How can I find open source inside my software?

There has been a lot of press lately, about the legal risks of using open source software embedded inside commercial software.   Those risks can become amplified, if you do not know exactly what is in your source code.  As a software development manager with 20+ years of experience, I personally have faced exactly this situation, more than once. 

The first time, I had been running an engineering group for 3+ years, when I was suddenly faced with a barrage of questions about whether I had open source embedded inside.  I was woefully unprepared for these questions, as we did not have a well specified open source governance policy in place, we had a very geographically distributed engineering team, and finding out what was in my code was challenging. 

Later in my career, I faced a similar situation, but was better prepared.   Three months after I took on the challenge of turning around an engineering team, I found that a very large software sale was dependent on a complete disclosure of all embedded open source software.

Fortunately, I knew the one thing I could not do, which is assume we had no open source.  My engineers were connected to the internet, and I personally had not reviewed all the check-ins, so I knew there was a good chance there were some surprises waiting for me.

So, what can you do in this situation?  Here are some options:

  • Query the engineers.  You’ll certainly get some responses back pointing to some open source code.  Of course, you can only ask the engineers currently working for you.  You can’t ask the outsourced contractors or employees who have left.  One of the challenges with this approach, is your engineers will not remember everything up front.  As I recall, it was very embarrassing to keep adding to the initial disclosure as my engineers remembered additional packages they had downloaded.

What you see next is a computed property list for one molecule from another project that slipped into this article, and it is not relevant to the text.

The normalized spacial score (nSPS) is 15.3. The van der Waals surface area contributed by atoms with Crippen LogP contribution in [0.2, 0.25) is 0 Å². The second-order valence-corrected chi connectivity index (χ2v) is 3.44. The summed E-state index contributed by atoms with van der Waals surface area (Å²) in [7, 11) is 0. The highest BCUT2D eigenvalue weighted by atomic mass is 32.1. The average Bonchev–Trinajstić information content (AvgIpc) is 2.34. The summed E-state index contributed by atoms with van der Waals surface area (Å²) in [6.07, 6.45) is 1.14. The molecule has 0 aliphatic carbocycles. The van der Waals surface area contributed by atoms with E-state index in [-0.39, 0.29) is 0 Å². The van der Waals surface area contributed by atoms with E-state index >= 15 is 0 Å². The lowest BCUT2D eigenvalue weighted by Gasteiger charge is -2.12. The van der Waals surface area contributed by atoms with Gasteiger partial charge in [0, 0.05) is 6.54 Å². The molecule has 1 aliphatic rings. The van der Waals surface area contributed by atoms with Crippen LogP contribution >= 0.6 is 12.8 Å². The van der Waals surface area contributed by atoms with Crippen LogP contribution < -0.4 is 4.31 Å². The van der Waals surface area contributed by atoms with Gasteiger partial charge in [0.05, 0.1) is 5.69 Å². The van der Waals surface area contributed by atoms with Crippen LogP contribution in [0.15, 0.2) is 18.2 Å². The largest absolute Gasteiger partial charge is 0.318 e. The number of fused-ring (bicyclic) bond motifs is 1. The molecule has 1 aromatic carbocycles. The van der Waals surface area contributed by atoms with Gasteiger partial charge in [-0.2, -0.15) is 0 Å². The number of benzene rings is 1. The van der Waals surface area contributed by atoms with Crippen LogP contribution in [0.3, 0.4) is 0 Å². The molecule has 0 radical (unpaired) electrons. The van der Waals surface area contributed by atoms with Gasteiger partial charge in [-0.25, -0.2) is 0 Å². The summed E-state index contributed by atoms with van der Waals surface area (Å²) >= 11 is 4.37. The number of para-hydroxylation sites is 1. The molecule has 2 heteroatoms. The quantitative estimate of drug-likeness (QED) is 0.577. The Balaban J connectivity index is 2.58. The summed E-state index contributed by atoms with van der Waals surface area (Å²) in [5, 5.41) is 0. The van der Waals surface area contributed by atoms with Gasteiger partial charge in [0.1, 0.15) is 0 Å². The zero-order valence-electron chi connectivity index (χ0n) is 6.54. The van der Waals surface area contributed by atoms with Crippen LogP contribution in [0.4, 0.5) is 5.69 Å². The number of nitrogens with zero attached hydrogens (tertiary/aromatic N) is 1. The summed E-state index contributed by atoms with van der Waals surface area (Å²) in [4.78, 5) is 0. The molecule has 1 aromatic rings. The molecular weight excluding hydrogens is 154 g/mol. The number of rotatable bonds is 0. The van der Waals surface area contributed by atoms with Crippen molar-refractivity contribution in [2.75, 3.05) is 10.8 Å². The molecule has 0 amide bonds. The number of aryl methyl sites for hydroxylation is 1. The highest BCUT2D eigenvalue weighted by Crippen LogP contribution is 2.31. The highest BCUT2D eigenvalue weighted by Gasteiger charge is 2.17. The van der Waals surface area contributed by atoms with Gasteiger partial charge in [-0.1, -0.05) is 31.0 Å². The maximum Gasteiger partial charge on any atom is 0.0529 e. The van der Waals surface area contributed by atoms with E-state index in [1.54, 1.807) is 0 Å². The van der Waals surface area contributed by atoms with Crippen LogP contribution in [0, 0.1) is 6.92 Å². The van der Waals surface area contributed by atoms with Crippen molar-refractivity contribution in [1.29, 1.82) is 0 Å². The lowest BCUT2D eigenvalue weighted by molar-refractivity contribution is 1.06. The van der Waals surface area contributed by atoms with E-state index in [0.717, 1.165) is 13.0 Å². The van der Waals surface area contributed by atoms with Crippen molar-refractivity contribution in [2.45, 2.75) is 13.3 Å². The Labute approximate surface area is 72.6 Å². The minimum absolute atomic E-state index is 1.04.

• Examine the source repository structure.  If you have good source configuration management policies in place and any 3rd party libraries & source are in a known location, this approach can be pretty straight forward.  Of course, this does depend on all software engineers following the policy.  It is a good practice to keep a tracking spreadsheet for all of the included packages (both open source and commercial).  If you don’t have this in place, now’s probably a good time to start.

  • Look for common license strings in the source code.  On a Linux box, grep for “GPL”,  “Apache”, “BSD”, “LGPL”, etc.  You’ll find many of the packages this way, but you’ll miss any binary libraries downloaded and any source downloaded where the licenses were removed.  Be aware there are over 75 unique valid open source licenses as maintained by the Open Source Initiative.  If you want to cover all possible copyrights, you will have to create a fairly complex search expression.  If you do this, I am pretty certain you will find software you never knew you had.

  • Once you find all of the copyrights in the source code, track down the original source on the internet.  This is fairly time consuming, because often, the same original open source software is used in many subsequent open source packages, so finding the original source can be tricky.